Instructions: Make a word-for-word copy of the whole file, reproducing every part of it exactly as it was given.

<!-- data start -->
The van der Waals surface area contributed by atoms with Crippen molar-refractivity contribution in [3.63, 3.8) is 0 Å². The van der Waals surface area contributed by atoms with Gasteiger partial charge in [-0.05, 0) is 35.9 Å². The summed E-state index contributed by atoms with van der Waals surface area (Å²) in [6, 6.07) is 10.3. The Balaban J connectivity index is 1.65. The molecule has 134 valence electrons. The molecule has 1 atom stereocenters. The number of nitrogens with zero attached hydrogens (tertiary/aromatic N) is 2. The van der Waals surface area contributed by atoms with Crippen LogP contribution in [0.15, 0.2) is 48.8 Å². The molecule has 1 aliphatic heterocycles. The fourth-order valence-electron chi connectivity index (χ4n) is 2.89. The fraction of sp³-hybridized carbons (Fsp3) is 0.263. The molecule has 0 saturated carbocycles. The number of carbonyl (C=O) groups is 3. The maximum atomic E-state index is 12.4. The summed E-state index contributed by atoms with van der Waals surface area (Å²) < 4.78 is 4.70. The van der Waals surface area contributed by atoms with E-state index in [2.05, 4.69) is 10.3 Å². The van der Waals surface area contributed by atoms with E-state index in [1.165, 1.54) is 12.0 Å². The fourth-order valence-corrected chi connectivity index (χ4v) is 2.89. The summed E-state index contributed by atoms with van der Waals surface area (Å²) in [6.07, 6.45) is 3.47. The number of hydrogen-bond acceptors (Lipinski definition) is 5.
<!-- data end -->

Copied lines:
The van der Waals surface area contributed by atoms with Crippen molar-refractivity contribution in [3.63, 3.8) is 0 Å². The van der Waals surface area contributed by atoms with Gasteiger partial charge in [-0.05, 0) is 35.9 Å². The summed E-state index contributed by atoms with van der Waals surface area (Å²) in [6, 6.07) is 10.3. The Balaban J connectivity index is 1.65. The molecule has 134 valence electrons. The molecule has 1 atom stereocenters. The number of nitrogens with zero attached hydrogens (tertiary/aromatic N) is 2. The van der Waals surface area contributed by atoms with Crippen LogP contribution in [0.15, 0.2) is 48.8 Å². The molecule has 1 aliphatic heterocycles. The fourth-order valence-electron chi connectivity index (χ4n) is 2.89. The fraction of sp³-hybridized carbons (Fsp3) is 0.263. The molecule has 0 saturated carbocycles. The number of carbonyl (C=O) groups is 3. The maximum atomic E-state index is 12.4. The summed E-state index contributed by atoms with van der Waals surface area (Å²) < 4.78 is 4.70. The van der Waals surface area contributed by atoms with E-state index in [2.05, 4.69) is 10.3 Å². The van der Waals surface area contributed by atoms with E-state index in [1.165, 1.54) is 12.0 Å². The fourth-order valence-corrected chi connectivity index (χ4v) is 2.89. The summed E-state index contributed by atoms with van der Waals surface area (Å²) in [6.07, 6.45) is 3.47. The number of hydrogen-bond acceptors (Lipinski definition) is 5.